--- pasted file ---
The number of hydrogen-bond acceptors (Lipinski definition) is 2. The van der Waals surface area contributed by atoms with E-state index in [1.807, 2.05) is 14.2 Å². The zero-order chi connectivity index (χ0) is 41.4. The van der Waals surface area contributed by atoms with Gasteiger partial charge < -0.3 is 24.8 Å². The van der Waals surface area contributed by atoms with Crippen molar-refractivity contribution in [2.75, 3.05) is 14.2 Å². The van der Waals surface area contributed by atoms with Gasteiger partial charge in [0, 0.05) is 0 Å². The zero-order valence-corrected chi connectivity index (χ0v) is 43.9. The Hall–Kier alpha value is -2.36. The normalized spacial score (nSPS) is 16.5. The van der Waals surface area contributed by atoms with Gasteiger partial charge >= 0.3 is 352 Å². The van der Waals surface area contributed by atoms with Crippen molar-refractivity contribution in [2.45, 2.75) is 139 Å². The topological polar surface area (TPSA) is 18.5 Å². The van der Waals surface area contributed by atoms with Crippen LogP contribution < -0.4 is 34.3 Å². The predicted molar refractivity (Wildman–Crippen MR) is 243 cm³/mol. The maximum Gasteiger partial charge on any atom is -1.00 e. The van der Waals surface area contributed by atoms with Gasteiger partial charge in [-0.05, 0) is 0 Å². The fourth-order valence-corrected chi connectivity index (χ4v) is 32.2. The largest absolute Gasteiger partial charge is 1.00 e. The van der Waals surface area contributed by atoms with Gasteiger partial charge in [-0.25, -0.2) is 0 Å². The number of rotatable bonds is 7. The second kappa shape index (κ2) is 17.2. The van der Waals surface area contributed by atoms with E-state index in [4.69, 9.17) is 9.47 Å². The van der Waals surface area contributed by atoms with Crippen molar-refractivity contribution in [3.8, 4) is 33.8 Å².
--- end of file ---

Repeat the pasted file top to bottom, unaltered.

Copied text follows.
The number of hydrogen-bond acceptors (Lipinski definition) is 2. The van der Waals surface area contributed by atoms with E-state index in [1.807, 2.05) is 14.2 Å². The zero-order chi connectivity index (χ0) is 41.4. The van der Waals surface area contributed by atoms with Gasteiger partial charge < -0.3 is 24.8 Å². The van der Waals surface area contributed by atoms with Crippen molar-refractivity contribution in [2.75, 3.05) is 14.2 Å². The van der Waals surface area contributed by atoms with Gasteiger partial charge in [0, 0.05) is 0 Å². The zero-order valence-corrected chi connectivity index (χ0v) is 43.9. The Hall–Kier alpha value is -2.36. The normalized spacial score (nSPS) is 16.5. The van der Waals surface area contributed by atoms with Gasteiger partial charge >= 0.3 is 352 Å². The van der Waals surface area contributed by atoms with Crippen molar-refractivity contribution in [2.45, 2.75) is 139 Å². The topological polar surface area (TPSA) is 18.5 Å². The van der Waals surface area contributed by atoms with Crippen LogP contribution < -0.4 is 34.3 Å². The predicted molar refractivity (Wildman–Crippen MR) is 243 cm³/mol. The maximum Gasteiger partial charge on any atom is -1.00 e. The van der Waals surface area contributed by atoms with Gasteiger partial charge in [-0.05, 0) is 0 Å². The fourth-order valence-corrected chi connectivity index (χ4v) is 32.2. The largest absolute Gasteiger partial charge is 1.00 e. The van der Waals surface area contributed by atoms with Gasteiger partial charge in [-0.25, -0.2) is 0 Å². The number of rotatable bonds is 7. The second kappa shape index (κ2) is 17.2. The van der Waals surface area contributed by atoms with E-state index in [4.69, 9.17) is 9.47 Å². The van der Waals surface area contributed by atoms with Crippen molar-refractivity contribution in [3.8, 4) is 33.8 Å².